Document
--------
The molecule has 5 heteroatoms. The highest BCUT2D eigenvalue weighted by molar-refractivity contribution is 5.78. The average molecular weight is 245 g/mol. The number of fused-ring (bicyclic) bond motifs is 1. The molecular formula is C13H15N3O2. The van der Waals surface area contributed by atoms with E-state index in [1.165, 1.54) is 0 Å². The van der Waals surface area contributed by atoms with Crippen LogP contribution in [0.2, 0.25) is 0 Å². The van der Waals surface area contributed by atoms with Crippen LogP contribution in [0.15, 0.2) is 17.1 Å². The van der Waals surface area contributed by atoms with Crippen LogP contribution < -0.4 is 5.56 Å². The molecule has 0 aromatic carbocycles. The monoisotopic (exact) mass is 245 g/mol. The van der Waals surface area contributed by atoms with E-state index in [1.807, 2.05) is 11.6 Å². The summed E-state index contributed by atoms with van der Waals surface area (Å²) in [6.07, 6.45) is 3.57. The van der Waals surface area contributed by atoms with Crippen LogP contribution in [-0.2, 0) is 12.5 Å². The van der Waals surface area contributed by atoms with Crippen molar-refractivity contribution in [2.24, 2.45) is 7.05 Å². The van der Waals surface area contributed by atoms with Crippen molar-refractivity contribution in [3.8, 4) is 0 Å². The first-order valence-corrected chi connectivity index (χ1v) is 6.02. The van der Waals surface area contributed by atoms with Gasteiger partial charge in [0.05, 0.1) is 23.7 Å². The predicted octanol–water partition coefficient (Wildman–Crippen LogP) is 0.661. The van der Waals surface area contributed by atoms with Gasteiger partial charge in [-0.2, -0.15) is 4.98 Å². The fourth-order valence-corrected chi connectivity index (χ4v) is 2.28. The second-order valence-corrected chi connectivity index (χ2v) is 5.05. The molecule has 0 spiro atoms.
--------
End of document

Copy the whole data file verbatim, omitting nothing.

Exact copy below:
The molecule has 5 heteroatoms. The highest BCUT2D eigenvalue weighted by molar-refractivity contribution is 5.78. The average molecular weight is 245 g/mol. The number of fused-ring (bicyclic) bond motifs is 1. The molecular formula is C13H15N3O2. The van der Waals surface area contributed by atoms with E-state index in [1.165, 1.54) is 0 Å². The van der Waals surface area contributed by atoms with Crippen LogP contribution in [0.2, 0.25) is 0 Å². The van der Waals surface area contributed by atoms with Crippen LogP contribution in [0.15, 0.2) is 17.1 Å². The van der Waals surface area contributed by atoms with Crippen LogP contribution < -0.4 is 5.56 Å². The molecule has 0 aromatic carbocycles. The monoisotopic (exact) mass is 245 g/mol. The van der Waals surface area contributed by atoms with E-state index in [1.807, 2.05) is 11.6 Å². The summed E-state index contributed by atoms with van der Waals surface area (Å²) in [6.07, 6.45) is 3.57. The van der Waals surface area contributed by atoms with Crippen LogP contribution in [-0.2, 0) is 12.5 Å². The van der Waals surface area contributed by atoms with Crippen molar-refractivity contribution in [2.24, 2.45) is 7.05 Å². The van der Waals surface area contributed by atoms with Crippen molar-refractivity contribution in [3.8, 4) is 0 Å². The first-order valence-corrected chi connectivity index (χ1v) is 6.02. The van der Waals surface area contributed by atoms with Gasteiger partial charge in [0.05, 0.1) is 23.7 Å². The predicted octanol–water partition coefficient (Wildman–Crippen LogP) is 0.661. The van der Waals surface area contributed by atoms with Gasteiger partial charge in [-0.2, -0.15) is 4.98 Å². The fourth-order valence-corrected chi connectivity index (χ4v) is 2.28. The second-order valence-corrected chi connectivity index (χ2v) is 5.05. The molecule has 0 spiro atoms.